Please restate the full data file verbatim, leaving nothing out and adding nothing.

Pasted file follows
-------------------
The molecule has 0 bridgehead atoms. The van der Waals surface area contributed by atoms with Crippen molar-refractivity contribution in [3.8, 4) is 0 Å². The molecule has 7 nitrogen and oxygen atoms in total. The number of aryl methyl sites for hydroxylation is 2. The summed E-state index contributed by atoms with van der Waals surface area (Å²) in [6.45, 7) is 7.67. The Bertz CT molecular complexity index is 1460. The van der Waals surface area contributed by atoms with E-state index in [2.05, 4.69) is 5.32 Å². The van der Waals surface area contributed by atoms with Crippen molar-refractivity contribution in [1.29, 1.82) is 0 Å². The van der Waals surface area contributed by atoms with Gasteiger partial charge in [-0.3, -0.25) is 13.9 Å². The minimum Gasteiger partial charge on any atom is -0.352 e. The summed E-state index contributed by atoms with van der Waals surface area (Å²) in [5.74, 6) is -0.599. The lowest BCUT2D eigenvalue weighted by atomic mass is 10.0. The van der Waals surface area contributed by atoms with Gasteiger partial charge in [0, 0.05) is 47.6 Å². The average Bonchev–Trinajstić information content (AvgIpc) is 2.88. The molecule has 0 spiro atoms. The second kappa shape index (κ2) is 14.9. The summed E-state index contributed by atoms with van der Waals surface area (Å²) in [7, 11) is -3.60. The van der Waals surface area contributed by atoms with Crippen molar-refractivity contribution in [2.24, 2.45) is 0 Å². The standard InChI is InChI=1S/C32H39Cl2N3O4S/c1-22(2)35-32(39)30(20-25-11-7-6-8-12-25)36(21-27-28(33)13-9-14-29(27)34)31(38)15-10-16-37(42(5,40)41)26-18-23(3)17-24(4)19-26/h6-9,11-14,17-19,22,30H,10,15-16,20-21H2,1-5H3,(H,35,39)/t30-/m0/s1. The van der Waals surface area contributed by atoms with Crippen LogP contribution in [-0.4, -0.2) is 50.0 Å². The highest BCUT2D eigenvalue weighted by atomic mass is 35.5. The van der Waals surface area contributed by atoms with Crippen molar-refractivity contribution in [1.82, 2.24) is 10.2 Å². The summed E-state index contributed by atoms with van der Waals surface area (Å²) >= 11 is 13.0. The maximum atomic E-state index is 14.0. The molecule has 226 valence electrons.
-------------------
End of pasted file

The molecule has 0 bridgehead atoms. The van der Waals surface area contributed by atoms with Crippen molar-refractivity contribution in [3.8, 4) is 0 Å². The molecule has 7 nitrogen and oxygen atoms in total. The number of aryl methyl sites for hydroxylation is 2. The summed E-state index contributed by atoms with van der Waals surface area (Å²) in [6.45, 7) is 7.67. The Bertz CT molecular complexity index is 1460. The van der Waals surface area contributed by atoms with E-state index in [2.05, 4.69) is 5.32 Å². The van der Waals surface area contributed by atoms with Crippen molar-refractivity contribution in [1.29, 1.82) is 0 Å². The van der Waals surface area contributed by atoms with Gasteiger partial charge in [-0.3, -0.25) is 13.9 Å². The minimum Gasteiger partial charge on any atom is -0.352 e. The summed E-state index contributed by atoms with van der Waals surface area (Å²) in [5.74, 6) is -0.599. The lowest BCUT2D eigenvalue weighted by atomic mass is 10.0. The van der Waals surface area contributed by atoms with Gasteiger partial charge in [0, 0.05) is 47.6 Å². The average Bonchev–Trinajstić information content (AvgIpc) is 2.88. The molecule has 0 spiro atoms. The second kappa shape index (κ2) is 14.9. The summed E-state index contributed by atoms with van der Waals surface area (Å²) in [7, 11) is -3.60. The van der Waals surface area contributed by atoms with Crippen molar-refractivity contribution in [2.24, 2.45) is 0 Å². The standard InChI is InChI=1S/C32H39Cl2N3O4S/c1-22(2)35-32(39)30(20-25-11-7-6-8-12-25)36(21-27-28(33)13-9-14-29(27)34)31(38)15-10-16-37(42(5,40)41)26-18-23(3)17-24(4)19-26/h6-9,11-14,17-19,22,30H,10,15-16,20-21H2,1-5H3,(H,35,39)/t30-/m0/s1. The van der Waals surface area contributed by atoms with Crippen LogP contribution in [-0.4, -0.2) is 50.0 Å². The highest BCUT2D eigenvalue weighted by atomic mass is 35.5. The van der Waals surface area contributed by atoms with Crippen molar-refractivity contribution in [1.82, 2.24) is 10.2 Å². The summed E-state index contributed by atoms with van der Waals surface area (Å²) >= 11 is 13.0. The maximum atomic E-state index is 14.0. The molecule has 226 valence electrons.